IPMP3.0, Oregon State University, Copyright 2000 Mint Root Borer


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[Mint Root Borer]

[Insect Management]


Mint Root Borer Development
Research Progress Report - 1993

Joyce Takeyasu, Ralph Berry, and Marvin Butler

Note: this information is considered unpublished work and should not be used as final or finished results. It has been included in IPMP 2.0 because it may not be available from other sources, and in some cases may include information that may not reach final publication.


Variability in mint root borer development was observed during the 1992 season. This has consequences in timing treatments for mint root borer control since hibernacula are resistant to both chlorpyrifos (Lorsban) and the entomopathogenic nematodes. For optimum control, treatments must be applied before hibernacula form. In other words, fields must be sampled and assessed as early as possible. This is particularly important for heavily infested fields which may require a pre-harvest application of entomopathogenic nematodes.

Pheromone traps have been used to monitor adult emergence and soil sampling, coupled with the use of Berlese funnels, to assess larval populations. Soil sampling and Berlese funnel extraction of larvae is a time-consuming process but is a direct measure of larval numbers. However, if there is a strong correlation between pheromone trap catches and the level of larval infestation at the end of the season, trap catches could be used as a diagnostic tool. To correlate pheromone trap counts with larval infestation and to determine how early fields can be sampled, fields throughout the Willamette Valley were monitored during the 1993 field season.

Materials and Methods

Western Oregon

Pherocon lC sticky traps containing a mint root borer pheromone cap (Trece, Inc., Salinas, CA) were placed in 16 peppermint fields throughout the Willamette Valley and checked on a weekly basis. Starting in mid-July, soil samples were taken every two weeks from eight fields. The other eight fields were sampled just one time post-harvest to determine the level of mint root borer infestation. Rhizomes were separated from the soil and placed in Berlese funnels to extract mint root borer larvae. The soil was sifted with a 1/4 mesh screen and carefully examined for larvae. The samples taken in September were also examined for hibernacula.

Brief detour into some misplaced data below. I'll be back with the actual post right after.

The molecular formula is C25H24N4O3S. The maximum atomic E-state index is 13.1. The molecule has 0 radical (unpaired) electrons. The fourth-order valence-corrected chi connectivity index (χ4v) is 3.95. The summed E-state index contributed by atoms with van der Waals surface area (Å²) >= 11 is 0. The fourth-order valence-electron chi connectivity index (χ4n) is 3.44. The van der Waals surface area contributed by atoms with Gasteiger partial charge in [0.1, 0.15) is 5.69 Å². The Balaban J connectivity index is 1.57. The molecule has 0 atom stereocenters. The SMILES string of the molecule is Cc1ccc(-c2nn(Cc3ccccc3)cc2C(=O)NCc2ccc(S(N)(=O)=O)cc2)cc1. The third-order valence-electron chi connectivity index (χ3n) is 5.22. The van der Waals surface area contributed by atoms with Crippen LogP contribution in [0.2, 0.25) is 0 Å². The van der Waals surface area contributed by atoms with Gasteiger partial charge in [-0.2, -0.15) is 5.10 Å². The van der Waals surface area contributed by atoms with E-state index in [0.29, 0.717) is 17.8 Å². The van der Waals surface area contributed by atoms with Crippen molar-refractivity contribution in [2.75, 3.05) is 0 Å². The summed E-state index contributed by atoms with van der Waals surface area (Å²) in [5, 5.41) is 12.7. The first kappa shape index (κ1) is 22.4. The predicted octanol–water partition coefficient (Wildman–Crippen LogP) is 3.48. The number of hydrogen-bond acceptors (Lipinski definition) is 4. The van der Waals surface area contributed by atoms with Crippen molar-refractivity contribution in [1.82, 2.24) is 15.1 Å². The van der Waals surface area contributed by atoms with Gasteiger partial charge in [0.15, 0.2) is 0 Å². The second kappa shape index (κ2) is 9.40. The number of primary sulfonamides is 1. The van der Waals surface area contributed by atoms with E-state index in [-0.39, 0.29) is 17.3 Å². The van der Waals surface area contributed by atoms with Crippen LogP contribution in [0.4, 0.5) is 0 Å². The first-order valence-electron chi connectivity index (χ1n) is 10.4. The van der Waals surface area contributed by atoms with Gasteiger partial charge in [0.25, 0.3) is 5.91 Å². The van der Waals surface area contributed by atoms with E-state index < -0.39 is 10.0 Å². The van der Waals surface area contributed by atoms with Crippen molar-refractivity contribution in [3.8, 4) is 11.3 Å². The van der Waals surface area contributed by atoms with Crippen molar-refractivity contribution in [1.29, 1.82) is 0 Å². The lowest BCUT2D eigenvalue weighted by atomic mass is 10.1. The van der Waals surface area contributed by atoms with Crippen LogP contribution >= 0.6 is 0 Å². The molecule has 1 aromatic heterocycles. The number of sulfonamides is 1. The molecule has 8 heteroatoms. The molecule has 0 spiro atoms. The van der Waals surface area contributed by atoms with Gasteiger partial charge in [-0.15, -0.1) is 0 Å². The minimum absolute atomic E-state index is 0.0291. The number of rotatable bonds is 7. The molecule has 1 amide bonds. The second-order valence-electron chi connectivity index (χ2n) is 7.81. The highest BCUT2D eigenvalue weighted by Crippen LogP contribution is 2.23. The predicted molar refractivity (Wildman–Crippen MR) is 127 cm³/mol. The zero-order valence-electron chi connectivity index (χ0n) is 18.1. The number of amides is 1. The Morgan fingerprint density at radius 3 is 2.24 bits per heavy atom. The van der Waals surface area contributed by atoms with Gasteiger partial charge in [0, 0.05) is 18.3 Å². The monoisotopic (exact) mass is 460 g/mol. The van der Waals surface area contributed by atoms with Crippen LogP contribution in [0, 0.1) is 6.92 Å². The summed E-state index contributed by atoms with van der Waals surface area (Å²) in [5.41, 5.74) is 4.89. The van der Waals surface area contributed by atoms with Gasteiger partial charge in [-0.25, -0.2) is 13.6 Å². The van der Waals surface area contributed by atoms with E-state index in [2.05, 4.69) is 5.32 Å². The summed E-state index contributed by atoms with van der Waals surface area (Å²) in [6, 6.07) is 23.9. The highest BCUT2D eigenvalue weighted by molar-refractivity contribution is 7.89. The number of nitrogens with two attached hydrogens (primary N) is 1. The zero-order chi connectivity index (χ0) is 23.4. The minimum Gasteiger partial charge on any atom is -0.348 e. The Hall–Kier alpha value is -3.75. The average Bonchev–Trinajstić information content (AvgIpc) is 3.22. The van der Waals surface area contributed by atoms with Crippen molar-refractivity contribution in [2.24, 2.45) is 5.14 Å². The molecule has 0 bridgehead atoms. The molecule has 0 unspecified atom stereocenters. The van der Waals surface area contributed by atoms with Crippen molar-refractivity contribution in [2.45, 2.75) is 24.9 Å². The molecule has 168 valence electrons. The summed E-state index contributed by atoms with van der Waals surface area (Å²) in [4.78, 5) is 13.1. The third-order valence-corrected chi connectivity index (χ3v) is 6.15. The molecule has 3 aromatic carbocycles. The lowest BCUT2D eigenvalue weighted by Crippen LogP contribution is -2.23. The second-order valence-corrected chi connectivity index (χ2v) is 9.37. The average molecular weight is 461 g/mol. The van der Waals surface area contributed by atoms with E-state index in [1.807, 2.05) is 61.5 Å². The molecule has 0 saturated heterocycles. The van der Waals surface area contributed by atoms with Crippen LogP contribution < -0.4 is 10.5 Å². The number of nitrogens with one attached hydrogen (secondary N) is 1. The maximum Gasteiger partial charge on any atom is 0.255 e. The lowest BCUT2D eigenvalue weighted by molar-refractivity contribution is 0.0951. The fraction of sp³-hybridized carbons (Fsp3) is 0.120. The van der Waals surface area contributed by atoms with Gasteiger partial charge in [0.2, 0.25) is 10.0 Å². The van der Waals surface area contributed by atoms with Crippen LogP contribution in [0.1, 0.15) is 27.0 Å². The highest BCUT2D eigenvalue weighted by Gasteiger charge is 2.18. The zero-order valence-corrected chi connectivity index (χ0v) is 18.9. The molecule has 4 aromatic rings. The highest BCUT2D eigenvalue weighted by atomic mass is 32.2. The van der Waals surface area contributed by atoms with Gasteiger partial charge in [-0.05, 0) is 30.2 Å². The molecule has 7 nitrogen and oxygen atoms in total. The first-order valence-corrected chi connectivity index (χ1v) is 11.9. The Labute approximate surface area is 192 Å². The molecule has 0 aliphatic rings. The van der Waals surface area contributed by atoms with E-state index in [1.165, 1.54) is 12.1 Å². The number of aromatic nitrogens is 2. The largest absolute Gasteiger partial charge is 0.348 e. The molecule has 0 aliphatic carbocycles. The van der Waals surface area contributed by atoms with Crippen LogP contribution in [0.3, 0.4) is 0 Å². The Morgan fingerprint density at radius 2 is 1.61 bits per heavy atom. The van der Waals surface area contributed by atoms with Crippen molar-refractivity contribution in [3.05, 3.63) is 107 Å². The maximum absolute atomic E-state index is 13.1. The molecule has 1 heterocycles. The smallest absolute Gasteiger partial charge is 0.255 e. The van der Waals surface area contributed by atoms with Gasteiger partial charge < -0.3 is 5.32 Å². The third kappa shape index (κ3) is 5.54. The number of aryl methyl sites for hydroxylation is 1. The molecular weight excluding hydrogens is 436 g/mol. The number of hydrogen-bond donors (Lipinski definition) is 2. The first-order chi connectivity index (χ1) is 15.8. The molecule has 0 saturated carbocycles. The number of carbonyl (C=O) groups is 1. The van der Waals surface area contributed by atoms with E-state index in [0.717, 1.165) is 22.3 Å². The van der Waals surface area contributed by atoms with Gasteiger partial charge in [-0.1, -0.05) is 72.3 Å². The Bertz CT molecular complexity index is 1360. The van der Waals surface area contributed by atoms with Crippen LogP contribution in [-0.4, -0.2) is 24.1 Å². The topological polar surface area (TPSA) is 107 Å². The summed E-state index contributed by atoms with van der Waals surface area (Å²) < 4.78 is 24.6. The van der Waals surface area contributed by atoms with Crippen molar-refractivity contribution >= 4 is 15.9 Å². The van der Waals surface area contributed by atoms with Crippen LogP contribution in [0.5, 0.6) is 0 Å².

Central Oregon

    Seventeen mint root borer sex pheromone traps (Pherocon lC) were placed in peppermint fields in the different growing areas in central Oregon to determine the distribution of mint root borer in central Oregon and peak adult emergence. Traps were located in the following growing areas: Prineville/Lone Pine, Culver, Lower Bridge, and Agency/Little Agency Plains. Traps were placed in the fields on June 14 and monitored weekly until early September. All moths were sent to OSU for identification.

Results and Discussion

Western Oregon

Of the eight fields that were sampled extensively, four had mint root borer levels above the treatment threshold of 2 larvae per ft² while the remaining four had infestation levels below the threshold. The category to which a field belonged was correctly diagnosed from soil samples taken on August 13, 1993. More heavily infested fields were diagnosed as early as July 15, 1993. This demonstrates that sampling for mint root borer can begin sooner.

The first hibernaculum was found during the first week of September in a field near Monroe. This suggests mint root borer sampling should be completed by the end of August to allow for prompt treatment of fields in the first half of September. Correlation between pheromone trap counts and level of larval infestation is very weak (R² = 0.02). Therefore, trap catches should not be relied upon to predict larval infestation later in the season.

Table 1: Mean number of mint root borer larvae per ft² on different sampling dates, 1993.
                 Mean number of MRB larvae per ft² on
Field        7/15          7/30      8/13         post-harvest¹
1                 0.0        0.0       0.0                0.5
2                 0.8        0.0       1.0                0.8
3                 0.2        0.0       0.2                0.9
4                 0.0        0.1       0.4                1.0
5                 1.0        0.5       3.0                 ---²
6                 1.6        1.2       4.9                6.5
7                 1.0        3.9       6.1                ---²
8              10.4        15.2     15.6               ---³
¹ sample dates varied from 9/1 to 9/16
² data unavailable due to rotation to another crop
³ soil samples not taken on this sample date

Central Oregon

As in 1992, the pheromone traps demonstrated that mint root borer is widespread in central Oregon. The largest number of adult males were caught in the Agency Plains area, particularly at one location. Adult males also were abundant in fields in the Lower Bridge area. In 1992, peak adult emergence of males occurred on July 23, but peak emergence was delayed about two weeks in 1993. Peak emergence occurred on August 2 in the Agency Plains area and on August 9 in the Lower Bridge area which shows differences in emergence patterns in central Oregon. However, this phenomenon is not surprising since growers use different production practices in different areas and weather conditions vary from one growing area to another, even in central Oregon.